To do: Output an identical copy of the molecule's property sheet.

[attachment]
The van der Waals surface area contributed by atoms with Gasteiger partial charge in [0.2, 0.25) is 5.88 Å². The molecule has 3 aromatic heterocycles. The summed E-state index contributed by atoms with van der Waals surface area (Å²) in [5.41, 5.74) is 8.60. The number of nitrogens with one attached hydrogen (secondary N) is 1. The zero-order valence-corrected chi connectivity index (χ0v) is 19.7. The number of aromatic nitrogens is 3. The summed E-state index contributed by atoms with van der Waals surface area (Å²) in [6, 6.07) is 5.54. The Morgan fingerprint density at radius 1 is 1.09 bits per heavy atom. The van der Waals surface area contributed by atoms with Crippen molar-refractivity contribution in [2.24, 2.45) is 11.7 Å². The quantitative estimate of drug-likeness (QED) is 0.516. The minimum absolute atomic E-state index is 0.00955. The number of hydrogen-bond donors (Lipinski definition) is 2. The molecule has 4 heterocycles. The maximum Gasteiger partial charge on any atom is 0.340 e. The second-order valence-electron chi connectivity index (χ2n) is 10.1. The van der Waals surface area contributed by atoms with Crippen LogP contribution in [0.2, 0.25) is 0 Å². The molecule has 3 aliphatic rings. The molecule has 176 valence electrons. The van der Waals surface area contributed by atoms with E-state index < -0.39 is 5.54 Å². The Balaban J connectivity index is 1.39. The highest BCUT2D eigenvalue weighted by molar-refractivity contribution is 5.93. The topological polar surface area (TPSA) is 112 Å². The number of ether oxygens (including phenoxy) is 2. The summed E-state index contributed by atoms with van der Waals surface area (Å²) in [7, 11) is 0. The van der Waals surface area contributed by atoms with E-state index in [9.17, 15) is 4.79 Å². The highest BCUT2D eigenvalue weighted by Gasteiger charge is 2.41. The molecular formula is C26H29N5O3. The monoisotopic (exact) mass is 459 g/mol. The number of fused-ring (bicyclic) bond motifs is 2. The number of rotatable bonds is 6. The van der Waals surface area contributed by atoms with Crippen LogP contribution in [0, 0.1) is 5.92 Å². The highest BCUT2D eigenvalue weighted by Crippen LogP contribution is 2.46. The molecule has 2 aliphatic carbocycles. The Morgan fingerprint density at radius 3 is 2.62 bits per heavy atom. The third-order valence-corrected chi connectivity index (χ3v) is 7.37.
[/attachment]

The van der Waals surface area contributed by atoms with Gasteiger partial charge in [0.2, 0.25) is 5.88 Å². The molecule has 3 aromatic heterocycles. The summed E-state index contributed by atoms with van der Waals surface area (Å²) in [5.41, 5.74) is 8.60. The number of nitrogens with one attached hydrogen (secondary N) is 1. The zero-order valence-corrected chi connectivity index (χ0v) is 19.7. The number of aromatic nitrogens is 3. The summed E-state index contributed by atoms with van der Waals surface area (Å²) in [6, 6.07) is 5.54. The Morgan fingerprint density at radius 1 is 1.09 bits per heavy atom. The van der Waals surface area contributed by atoms with Crippen molar-refractivity contribution in [2.24, 2.45) is 11.7 Å². The quantitative estimate of drug-likeness (QED) is 0.516. The minimum absolute atomic E-state index is 0.00955. The number of hydrogen-bond donors (Lipinski definition) is 2. The molecule has 4 heterocycles. The maximum Gasteiger partial charge on any atom is 0.340 e. The second-order valence-electron chi connectivity index (χ2n) is 10.1. The van der Waals surface area contributed by atoms with Crippen LogP contribution in [0.2, 0.25) is 0 Å². The molecule has 3 aliphatic rings. The molecule has 176 valence electrons. The van der Waals surface area contributed by atoms with E-state index < -0.39 is 5.54 Å². The Balaban J connectivity index is 1.39. The highest BCUT2D eigenvalue weighted by molar-refractivity contribution is 5.93. The topological polar surface area (TPSA) is 112 Å². The number of ether oxygens (including phenoxy) is 2. The summed E-state index contributed by atoms with van der Waals surface area (Å²) in [7, 11) is 0. The van der Waals surface area contributed by atoms with E-state index in [9.17, 15) is 4.79 Å². The highest BCUT2D eigenvalue weighted by Gasteiger charge is 2.41. The molecular formula is C26H29N5O3. The monoisotopic (exact) mass is 459 g/mol. The number of fused-ring (bicyclic) bond motifs is 2. The number of rotatable bonds is 6. The van der Waals surface area contributed by atoms with Crippen LogP contribution in [0, 0.1) is 5.92 Å². The highest BCUT2D eigenvalue weighted by Crippen LogP contribution is 2.46. The molecule has 2 aliphatic carbocycles. The Morgan fingerprint density at radius 3 is 2.62 bits per heavy atom. The third-order valence-corrected chi connectivity index (χ3v) is 7.37.